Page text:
For our business clients who are navigating the Coronavirus Aid, Relief and Economic Security Act (the “CARES Act”), which was signed into law on March 27, 2020, here are the highlights for businesses that wish to keep their workers employed and paid but need a bridge to cover employee compensation and benefits as well as other essential expenses such as rent, mortgage interest, utilities and interest on previously undertaken debt.

  • The Paycheck Protection Program
  • Emergency Economic Injury Disaster Loans
  • Credits against Employment Taxes
  • Deferral of Employment Taxes

The Paycheck Protection Program

This Program, which is administered by the Small Business Administration (“SBA”) and implemented through SBA approved lenders, is designed to keep workers employed and paid, incentivize businesses to retain employees, and allow businesses with not more than 500 employees affected by the COVID-19 outbreak to borrow funds to cover employee compensation (for those earning less than $100,000). These loans also allow eligible businesses to continue health care benefits, payroll costs, and other essential expenses such as rent, mortgage interest, utilities and interest on debt previously undertaken.

  • In some instances, qualified businesses are eligible for loan forgiveness of these loans. 

The loans are available from January 15, 2020 through June 30, 2020.  Regular SBA 7(a) loan eligibility is expanded to allow any business in operation on February 15, 2020 to apply.  Even if you subsequently had to close your business due to the COVID-19 outbreak, your business would still be eligible so long as it was in operation on January 31, 2020.  Sole proprietors, independent contractors and nonprofit, charitable organizations exempt from Section 501(c)(3) of the Internal Revenue Code, are also eligible.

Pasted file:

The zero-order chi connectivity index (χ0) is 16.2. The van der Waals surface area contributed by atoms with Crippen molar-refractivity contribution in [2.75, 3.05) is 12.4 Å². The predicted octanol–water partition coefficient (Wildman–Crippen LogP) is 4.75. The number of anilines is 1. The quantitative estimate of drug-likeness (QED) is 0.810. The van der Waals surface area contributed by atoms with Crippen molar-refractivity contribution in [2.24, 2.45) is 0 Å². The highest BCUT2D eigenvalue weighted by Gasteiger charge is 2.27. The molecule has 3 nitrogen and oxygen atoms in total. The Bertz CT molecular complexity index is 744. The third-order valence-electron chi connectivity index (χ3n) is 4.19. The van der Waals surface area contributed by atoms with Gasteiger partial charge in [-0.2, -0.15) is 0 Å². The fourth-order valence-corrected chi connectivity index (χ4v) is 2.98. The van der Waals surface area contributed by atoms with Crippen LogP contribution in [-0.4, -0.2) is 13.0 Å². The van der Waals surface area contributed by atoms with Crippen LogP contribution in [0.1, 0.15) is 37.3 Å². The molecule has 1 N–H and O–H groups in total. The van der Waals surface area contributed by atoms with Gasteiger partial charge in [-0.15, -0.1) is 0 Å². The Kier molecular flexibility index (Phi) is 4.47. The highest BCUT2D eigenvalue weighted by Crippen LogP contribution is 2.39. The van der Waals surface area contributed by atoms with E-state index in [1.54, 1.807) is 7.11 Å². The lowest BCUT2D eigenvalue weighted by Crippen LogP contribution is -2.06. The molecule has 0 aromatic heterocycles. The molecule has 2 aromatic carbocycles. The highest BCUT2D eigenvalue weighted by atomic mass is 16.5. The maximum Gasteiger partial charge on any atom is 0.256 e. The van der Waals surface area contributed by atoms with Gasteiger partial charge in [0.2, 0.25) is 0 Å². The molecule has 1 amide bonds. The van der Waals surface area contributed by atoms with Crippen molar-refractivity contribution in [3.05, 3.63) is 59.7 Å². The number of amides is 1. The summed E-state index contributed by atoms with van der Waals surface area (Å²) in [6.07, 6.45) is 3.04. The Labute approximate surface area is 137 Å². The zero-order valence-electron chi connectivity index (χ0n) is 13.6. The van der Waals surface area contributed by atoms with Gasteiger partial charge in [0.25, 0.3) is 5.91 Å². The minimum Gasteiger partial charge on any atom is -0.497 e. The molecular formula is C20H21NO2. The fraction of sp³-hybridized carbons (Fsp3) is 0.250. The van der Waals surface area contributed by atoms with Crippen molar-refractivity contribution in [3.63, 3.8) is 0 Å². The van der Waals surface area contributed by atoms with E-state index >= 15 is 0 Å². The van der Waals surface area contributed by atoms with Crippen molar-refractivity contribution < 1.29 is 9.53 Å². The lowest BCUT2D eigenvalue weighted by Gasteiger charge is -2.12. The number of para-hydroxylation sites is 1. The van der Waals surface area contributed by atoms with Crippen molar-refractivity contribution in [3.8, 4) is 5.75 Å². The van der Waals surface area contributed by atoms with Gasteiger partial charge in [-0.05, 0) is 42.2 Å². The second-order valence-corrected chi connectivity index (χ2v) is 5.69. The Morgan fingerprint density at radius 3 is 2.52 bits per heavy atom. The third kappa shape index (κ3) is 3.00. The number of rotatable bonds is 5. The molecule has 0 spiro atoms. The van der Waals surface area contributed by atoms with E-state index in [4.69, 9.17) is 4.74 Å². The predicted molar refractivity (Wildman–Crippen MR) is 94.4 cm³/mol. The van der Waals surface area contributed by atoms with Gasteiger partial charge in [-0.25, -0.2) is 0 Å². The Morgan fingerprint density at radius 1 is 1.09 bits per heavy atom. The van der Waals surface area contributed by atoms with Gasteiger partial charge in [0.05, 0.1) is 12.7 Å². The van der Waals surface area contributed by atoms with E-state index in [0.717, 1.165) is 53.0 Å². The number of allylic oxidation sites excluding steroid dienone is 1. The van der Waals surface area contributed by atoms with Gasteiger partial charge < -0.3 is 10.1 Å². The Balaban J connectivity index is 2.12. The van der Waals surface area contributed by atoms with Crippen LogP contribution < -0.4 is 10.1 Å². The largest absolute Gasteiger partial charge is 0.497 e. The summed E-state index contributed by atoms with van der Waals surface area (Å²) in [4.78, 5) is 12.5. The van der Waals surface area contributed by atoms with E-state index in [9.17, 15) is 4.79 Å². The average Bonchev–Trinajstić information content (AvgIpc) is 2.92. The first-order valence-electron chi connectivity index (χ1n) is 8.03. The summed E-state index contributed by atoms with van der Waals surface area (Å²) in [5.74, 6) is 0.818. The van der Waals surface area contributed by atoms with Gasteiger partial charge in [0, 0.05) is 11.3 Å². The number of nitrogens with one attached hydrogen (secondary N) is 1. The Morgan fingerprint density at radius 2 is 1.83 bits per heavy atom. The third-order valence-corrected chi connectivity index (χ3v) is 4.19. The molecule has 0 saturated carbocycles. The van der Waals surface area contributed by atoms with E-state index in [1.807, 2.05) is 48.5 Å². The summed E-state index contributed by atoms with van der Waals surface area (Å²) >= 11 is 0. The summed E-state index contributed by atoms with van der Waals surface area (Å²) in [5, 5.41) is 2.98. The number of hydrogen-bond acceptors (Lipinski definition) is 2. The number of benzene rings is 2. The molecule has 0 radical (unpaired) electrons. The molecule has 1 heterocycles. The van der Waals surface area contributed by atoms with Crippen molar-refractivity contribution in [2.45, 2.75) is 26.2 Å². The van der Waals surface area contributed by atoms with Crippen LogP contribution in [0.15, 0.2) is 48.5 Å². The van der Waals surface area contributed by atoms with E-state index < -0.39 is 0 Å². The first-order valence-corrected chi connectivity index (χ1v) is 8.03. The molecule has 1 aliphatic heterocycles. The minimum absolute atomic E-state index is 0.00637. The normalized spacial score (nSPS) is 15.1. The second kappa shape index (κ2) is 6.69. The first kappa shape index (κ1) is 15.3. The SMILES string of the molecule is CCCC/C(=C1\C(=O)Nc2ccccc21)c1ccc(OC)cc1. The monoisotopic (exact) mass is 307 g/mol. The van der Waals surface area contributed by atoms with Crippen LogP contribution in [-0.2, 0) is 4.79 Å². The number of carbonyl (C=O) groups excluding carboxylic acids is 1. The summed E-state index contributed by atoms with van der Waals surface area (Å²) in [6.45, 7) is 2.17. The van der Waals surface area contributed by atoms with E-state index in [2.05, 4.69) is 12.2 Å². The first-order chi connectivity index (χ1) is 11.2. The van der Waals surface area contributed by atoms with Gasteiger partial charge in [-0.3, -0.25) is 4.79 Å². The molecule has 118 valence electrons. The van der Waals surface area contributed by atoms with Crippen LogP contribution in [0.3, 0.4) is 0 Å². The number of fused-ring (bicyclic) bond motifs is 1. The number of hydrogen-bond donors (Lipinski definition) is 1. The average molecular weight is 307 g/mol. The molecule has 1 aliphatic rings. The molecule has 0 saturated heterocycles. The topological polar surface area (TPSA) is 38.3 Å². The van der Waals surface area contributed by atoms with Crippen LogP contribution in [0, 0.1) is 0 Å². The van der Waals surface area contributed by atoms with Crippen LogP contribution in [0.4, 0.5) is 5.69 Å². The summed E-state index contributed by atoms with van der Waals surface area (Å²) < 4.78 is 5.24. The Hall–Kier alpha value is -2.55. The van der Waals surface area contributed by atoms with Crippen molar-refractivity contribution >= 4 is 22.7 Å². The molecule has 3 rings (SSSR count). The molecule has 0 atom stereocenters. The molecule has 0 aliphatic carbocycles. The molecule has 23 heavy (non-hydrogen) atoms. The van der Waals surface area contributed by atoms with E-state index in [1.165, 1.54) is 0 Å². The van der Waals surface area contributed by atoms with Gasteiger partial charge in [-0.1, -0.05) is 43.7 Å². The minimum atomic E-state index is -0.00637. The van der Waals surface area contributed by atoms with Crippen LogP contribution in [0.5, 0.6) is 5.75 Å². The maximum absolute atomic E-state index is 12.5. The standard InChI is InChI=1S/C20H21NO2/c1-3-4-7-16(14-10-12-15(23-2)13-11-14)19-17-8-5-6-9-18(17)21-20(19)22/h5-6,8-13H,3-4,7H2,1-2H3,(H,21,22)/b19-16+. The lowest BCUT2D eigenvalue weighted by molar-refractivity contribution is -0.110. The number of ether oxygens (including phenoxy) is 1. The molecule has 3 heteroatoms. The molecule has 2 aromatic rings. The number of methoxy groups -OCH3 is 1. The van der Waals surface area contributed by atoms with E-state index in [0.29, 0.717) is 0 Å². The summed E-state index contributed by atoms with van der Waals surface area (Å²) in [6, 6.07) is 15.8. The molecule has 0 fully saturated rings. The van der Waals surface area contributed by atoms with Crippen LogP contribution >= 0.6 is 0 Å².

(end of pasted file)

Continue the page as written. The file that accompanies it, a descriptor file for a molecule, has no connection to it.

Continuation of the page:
The maximum amount for a loan is 250% of the average total monthly payroll, mortgage payments, rent payments, and payments on any other debt obligations or up to $10 million.  Interest rates are not more than 4%.  There are no loan fees, the maximum term for amounts not forgiven is 10 years, and there are no prepayment fees. Principal and interest payments can be deferred for 6 months up to a year.  There are no personal guarantees or collateral required.  All or a portion of the loans under this Program may be forgiven, but the rules around forgiveness are fairly complicated and need to be worked through carefully based on the particular circumstances of the business.

The forgivable portion of these loans are the amounts spent by the business during an 8-week period after the date the loan is originated on rent, payroll costs for workers earning less than $100,000, mortgage interest and utility payments.  The forgivable amount is reduced by any reduction in employees retained.  A business can rehire workers who were laid off due to the COVID-19 outbreak, and it will not be penalized to the extent it reduced its payroll during the 8-week period.  Payroll costs that can be forgiven do not include sick leave or family leave wages for which a credit is allowed under the Families First Coronavirus Response Act.